1793 – 1880
Lucretia Mott, an American reformer, born at Nantucket, MA, and educated in the Friends’ School near Poughkeepsie, NY, where she met James Mott, whom she married.
She soon became prominent as a preacher in the Society of Friends and was chosen a minister. Later she became an ardent advocate of emancipation, and helped to organize the Female Anti-Slavery Society, of which she became leader. As the feeling against abolitionists grew in intensity, many more timid Quakers began to deprecate any discussion of slavery by one of their ministers, and Mrs. Mott was regarded with suspicion and dislike.
In 1840, at the World’s Anti-Slavery Convention in London, to which both James and Lucretia Mott had been chosen delegates, the question of the equal participation of women in the proceedings of the convention came up, and after some discussion all women were excluded. This action led Lucretia Mott and Elizabeth Cady Stanton to first discuss the women’s rights movement which they launched eight years later at a convention in Seneca Falls, NY., called “to discuss the social, civil and religious condition and rights of women” and when a “Declaration of Sentiments” was passed, modelled [sic] on the Declaration of Independence.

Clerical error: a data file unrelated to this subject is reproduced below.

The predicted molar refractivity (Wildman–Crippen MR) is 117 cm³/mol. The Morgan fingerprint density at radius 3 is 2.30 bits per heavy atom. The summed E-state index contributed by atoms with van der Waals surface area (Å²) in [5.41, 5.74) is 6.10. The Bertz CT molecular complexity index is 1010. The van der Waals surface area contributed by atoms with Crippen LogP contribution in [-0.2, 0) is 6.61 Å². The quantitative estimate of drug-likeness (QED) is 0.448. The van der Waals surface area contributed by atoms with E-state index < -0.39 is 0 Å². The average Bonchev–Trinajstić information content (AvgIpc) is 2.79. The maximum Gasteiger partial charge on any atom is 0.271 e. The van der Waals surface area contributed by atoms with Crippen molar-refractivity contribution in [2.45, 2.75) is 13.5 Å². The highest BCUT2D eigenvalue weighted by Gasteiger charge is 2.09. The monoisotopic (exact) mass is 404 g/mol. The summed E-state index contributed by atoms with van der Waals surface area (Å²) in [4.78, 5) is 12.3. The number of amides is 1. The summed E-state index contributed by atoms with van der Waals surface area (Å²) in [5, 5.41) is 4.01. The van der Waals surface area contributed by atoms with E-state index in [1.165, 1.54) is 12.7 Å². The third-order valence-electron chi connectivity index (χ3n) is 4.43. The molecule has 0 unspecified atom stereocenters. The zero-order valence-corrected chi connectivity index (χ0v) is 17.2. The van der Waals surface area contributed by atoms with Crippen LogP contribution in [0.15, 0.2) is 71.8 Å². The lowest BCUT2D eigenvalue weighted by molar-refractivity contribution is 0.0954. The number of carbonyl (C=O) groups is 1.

But abolition and women’s rights, while they received the greater share of Mrs. Mott’s attention, were not the only movements in which she was interested, for all that promised to uplift humanity or to break the fetters of ignorance and tradition received her warmest support.
Almost to the end of her long life of eighty-seven years, she made frequent journeys to visit distant meetings or to attend conventions called to consider the elevation of woman, the promotion of temperance, and the establishment of universal peace.
Lucretia Mott was a Unitarian Quaker, a woman of high moral character and uncommon intelligence, and a noble worker in the cause of human progress.
Reference: Famous Women; An Outline of Feminine Achievement Through the Ages With Life Stories of Five Hundred Noted Women By Joseph Adelman. Copyright, 1926 by Ellis M. Lonow Company.